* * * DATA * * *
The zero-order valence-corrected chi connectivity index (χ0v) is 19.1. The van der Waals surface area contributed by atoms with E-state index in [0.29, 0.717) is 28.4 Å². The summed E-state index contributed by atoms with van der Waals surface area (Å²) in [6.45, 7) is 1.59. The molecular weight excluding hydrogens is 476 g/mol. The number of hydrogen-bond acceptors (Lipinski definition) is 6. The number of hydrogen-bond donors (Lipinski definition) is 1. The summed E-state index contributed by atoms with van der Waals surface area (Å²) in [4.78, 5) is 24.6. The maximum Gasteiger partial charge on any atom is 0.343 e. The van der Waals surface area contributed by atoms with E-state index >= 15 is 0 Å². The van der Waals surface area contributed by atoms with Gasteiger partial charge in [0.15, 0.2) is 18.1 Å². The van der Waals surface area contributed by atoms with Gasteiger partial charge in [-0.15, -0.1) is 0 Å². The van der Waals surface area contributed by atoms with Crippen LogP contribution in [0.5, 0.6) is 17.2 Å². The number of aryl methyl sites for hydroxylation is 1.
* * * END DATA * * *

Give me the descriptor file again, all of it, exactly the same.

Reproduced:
The zero-order valence-corrected chi connectivity index (χ0v) is 19.1. The van der Waals surface area contributed by atoms with E-state index in [0.29, 0.717) is 28.4 Å². The summed E-state index contributed by atoms with van der Waals surface area (Å²) in [6.45, 7) is 1.59. The molecular weight excluding hydrogens is 476 g/mol. The number of hydrogen-bond acceptors (Lipinski definition) is 6. The number of hydrogen-bond donors (Lipinski definition) is 1. The summed E-state index contributed by atoms with van der Waals surface area (Å²) in [4.78, 5) is 24.6. The maximum Gasteiger partial charge on any atom is 0.343 e. The van der Waals surface area contributed by atoms with E-state index >= 15 is 0 Å². The van der Waals surface area contributed by atoms with Gasteiger partial charge in [0.15, 0.2) is 18.1 Å². The van der Waals surface area contributed by atoms with Gasteiger partial charge in [-0.15, -0.1) is 0 Å². The van der Waals surface area contributed by atoms with Crippen LogP contribution in [0.5, 0.6) is 17.2 Å². The number of aryl methyl sites for hydroxylation is 1.